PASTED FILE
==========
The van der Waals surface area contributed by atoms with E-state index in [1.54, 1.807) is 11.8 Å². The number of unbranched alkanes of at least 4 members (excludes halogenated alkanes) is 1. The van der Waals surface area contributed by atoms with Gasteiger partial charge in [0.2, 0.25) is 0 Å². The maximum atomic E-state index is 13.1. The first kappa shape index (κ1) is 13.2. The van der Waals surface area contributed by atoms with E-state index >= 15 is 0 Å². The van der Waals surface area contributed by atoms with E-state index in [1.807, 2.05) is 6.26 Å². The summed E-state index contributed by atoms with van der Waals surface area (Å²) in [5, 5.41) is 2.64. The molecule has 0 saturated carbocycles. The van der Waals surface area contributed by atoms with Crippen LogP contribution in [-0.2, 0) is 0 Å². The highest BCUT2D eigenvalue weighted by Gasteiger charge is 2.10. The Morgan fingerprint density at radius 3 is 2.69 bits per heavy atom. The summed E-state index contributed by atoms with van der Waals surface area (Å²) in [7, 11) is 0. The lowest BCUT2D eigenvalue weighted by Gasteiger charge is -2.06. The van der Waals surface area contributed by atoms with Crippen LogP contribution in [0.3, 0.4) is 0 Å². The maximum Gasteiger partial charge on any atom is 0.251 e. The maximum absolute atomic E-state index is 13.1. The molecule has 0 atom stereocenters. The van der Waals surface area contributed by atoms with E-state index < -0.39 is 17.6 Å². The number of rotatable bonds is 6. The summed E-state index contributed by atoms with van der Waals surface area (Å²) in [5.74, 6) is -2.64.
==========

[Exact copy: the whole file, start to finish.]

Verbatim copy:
The van der Waals surface area contributed by atoms with E-state index in [1.54, 1.807) is 11.8 Å². The number of unbranched alkanes of at least 4 members (excludes halogenated alkanes) is 1. The van der Waals surface area contributed by atoms with Gasteiger partial charge in [0.2, 0.25) is 0 Å². The maximum atomic E-state index is 13.1. The first kappa shape index (κ1) is 13.2. The van der Waals surface area contributed by atoms with E-state index >= 15 is 0 Å². The van der Waals surface area contributed by atoms with E-state index in [1.807, 2.05) is 6.26 Å². The summed E-state index contributed by atoms with van der Waals surface area (Å²) in [5, 5.41) is 2.64. The molecule has 0 saturated carbocycles. The van der Waals surface area contributed by atoms with Crippen LogP contribution in [-0.2, 0) is 0 Å². The highest BCUT2D eigenvalue weighted by Gasteiger charge is 2.10. The Morgan fingerprint density at radius 3 is 2.69 bits per heavy atom. The summed E-state index contributed by atoms with van der Waals surface area (Å²) in [7, 11) is 0. The lowest BCUT2D eigenvalue weighted by Gasteiger charge is -2.06. The van der Waals surface area contributed by atoms with Crippen LogP contribution in [0.3, 0.4) is 0 Å². The maximum Gasteiger partial charge on any atom is 0.251 e. The maximum absolute atomic E-state index is 13.1. The molecule has 0 atom stereocenters. The van der Waals surface area contributed by atoms with E-state index < -0.39 is 17.6 Å². The number of rotatable bonds is 6. The summed E-state index contributed by atoms with van der Waals surface area (Å²) in [5.74, 6) is -2.64.